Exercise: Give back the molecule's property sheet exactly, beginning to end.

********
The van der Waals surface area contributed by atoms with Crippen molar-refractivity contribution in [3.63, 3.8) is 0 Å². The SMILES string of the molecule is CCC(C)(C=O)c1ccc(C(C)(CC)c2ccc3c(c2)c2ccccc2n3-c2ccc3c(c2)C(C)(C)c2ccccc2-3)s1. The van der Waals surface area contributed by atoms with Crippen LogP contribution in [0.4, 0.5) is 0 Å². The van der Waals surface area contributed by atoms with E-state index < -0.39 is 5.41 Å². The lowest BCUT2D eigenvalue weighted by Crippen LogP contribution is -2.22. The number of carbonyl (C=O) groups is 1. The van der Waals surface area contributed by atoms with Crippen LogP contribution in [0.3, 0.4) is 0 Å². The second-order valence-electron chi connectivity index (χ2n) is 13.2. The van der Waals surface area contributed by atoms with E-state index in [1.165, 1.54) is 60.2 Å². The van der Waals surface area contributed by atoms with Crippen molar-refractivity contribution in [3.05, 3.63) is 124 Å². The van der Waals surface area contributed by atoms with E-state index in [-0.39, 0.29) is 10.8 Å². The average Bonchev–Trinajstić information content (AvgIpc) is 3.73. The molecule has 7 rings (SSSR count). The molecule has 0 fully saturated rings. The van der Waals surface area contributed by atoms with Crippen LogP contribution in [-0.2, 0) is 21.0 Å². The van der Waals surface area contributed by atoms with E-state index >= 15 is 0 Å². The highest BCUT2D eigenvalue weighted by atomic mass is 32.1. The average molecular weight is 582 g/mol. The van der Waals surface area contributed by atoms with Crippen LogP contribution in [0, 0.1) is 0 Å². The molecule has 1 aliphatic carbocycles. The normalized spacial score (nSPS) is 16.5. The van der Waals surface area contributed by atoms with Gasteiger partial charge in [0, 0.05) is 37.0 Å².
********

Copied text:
The van der Waals surface area contributed by atoms with Crippen molar-refractivity contribution in [3.63, 3.8) is 0 Å². The SMILES string of the molecule is CCC(C)(C=O)c1ccc(C(C)(CC)c2ccc3c(c2)c2ccccc2n3-c2ccc3c(c2)C(C)(C)c2ccccc2-3)s1. The van der Waals surface area contributed by atoms with Crippen LogP contribution in [0.4, 0.5) is 0 Å². The van der Waals surface area contributed by atoms with E-state index < -0.39 is 5.41 Å². The lowest BCUT2D eigenvalue weighted by Crippen LogP contribution is -2.22. The number of carbonyl (C=O) groups is 1. The van der Waals surface area contributed by atoms with Crippen LogP contribution in [0.3, 0.4) is 0 Å². The second-order valence-electron chi connectivity index (χ2n) is 13.2. The van der Waals surface area contributed by atoms with E-state index in [1.165, 1.54) is 60.2 Å². The van der Waals surface area contributed by atoms with Crippen molar-refractivity contribution in [3.05, 3.63) is 124 Å². The van der Waals surface area contributed by atoms with E-state index in [-0.39, 0.29) is 10.8 Å². The average Bonchev–Trinajstić information content (AvgIpc) is 3.73. The molecule has 7 rings (SSSR count). The molecule has 0 fully saturated rings. The van der Waals surface area contributed by atoms with Crippen LogP contribution in [-0.2, 0) is 21.0 Å². The van der Waals surface area contributed by atoms with E-state index >= 15 is 0 Å². The highest BCUT2D eigenvalue weighted by atomic mass is 32.1. The average molecular weight is 582 g/mol. The van der Waals surface area contributed by atoms with Crippen LogP contribution in [0, 0.1) is 0 Å². The molecule has 1 aliphatic carbocycles. The normalized spacial score (nSPS) is 16.5. The van der Waals surface area contributed by atoms with Gasteiger partial charge in [0, 0.05) is 37.0 Å².